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Gigabyte 8KNXP I875P Motherboard Review - BIOS and Conclusion

Intel's I875P Canterwood Dual Channel DDR-400, 800MHz FSB Pentium 4 chipset has been out for a while now. Many companies have produced motherboards based on this chipset, one company is Gigabyte with their 8KNXP. It has more features than you would want to poke a stick at, but with stick in hand Cameron "Sov" Johnson gives us his impressions and bench tests against Intel's reference Canterwood motherboard.

By: | Socket LGA 775 in Motherboards | Posted: May 29, 2003 4:00 am
TweakTown Rating: 8.5%Manufacturer: Gigabyte



Gigabyte employs the same Award BIOS system that it has been using for its motherboards for two years now. This has given easy access to many tweaking and overclocking options. Gigabyte also uses a failsafe system to prevent inexperienced users to playing around with the memory timings. In order to gain access to the Advanced Chipset features you need to press CTRL+F1 to bring the menu up. If you haven't read the manual properly or not experienced enough to work the system out you won't gain access.


Frequency/Voltage control menu is the location for all the overclocking options. From here you can adjust the FSB, memory dividers, AGP/PCI dividers and voltages. First off is the CPU FSB. You can adjust the FSB from 133FSB up to 355MHz in 1MHz increments. This allows for the best range of frequencies for overclocking.


Next you have the memory dividers. You can set the memory dividers to either 266/333 or auto when running 533FSB or 266/320/400 or auto when running 800MHz FSB processors.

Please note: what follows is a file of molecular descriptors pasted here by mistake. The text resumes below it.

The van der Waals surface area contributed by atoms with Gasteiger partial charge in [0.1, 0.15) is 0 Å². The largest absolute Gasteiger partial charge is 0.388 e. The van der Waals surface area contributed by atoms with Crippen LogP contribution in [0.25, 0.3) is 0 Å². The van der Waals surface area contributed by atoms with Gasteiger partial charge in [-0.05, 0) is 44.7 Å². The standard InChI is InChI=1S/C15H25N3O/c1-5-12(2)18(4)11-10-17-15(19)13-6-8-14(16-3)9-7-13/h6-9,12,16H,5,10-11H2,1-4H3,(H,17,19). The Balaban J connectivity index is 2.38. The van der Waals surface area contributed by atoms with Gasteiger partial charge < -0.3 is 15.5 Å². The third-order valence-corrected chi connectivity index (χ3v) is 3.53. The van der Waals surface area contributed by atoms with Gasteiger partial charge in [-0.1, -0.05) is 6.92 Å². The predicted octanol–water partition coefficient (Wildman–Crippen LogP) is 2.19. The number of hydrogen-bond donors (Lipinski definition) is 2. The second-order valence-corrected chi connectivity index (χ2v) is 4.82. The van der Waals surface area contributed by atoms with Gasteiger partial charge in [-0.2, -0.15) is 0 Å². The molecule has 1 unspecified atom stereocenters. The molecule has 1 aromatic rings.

AGP and PCI dividers can be set between 50MHz and 100MHz or locked to 66MHz on the AGP and 33MHz on the PCI. This allows you to keep the AGP and PCI within operating specifications.


Voltages are next and this is where we were a bit disappointed. CPU voltage can be changed from 0.8v up to 1.6v in 0.25v increments. AGP voltage can be changed from 1.5v up to 1.8v in 0.1v increments. DRAM voltage can be adjusted from 2.5v up to 2.8v in 0.1v increments. In all it is very limited voltages for overclocking a board running already high FSB and memory settings.




Layout wise we didn't find any major failings. Connectors and slots are all free and allows for easy access to all the parts on the board. The inclusion of the four Serial ATA ports is a great feature as is the inclusion of the Parallel ATA RAID.


Firewire and eight USB 2.0 ports gives all the external expansion you will need. The dual power system keeps the voltages within specs when running the CPU at higher CPU speeds. The only major disappointment was the voltages. CPU voltage is what we would expect on a budget board rather than an overclockers motherboard as are the DRAM voltages barely able to hold a great overclock. While we had an unlocked Pentium 4 and managed 310MHz out of the FSB, it would be hard to get a 2.4C up to this limit due to lack of CPU voltage.


- Pros






Dual Serial ATA RAID


Parallel ATA RAID




CSA Gigabit Ethernet


- Cons


Placement of the 4 pin power connector


Limit of 1.6v on CPU


Limit of 2.8v on Memory


Rating: 8.5 out of 10


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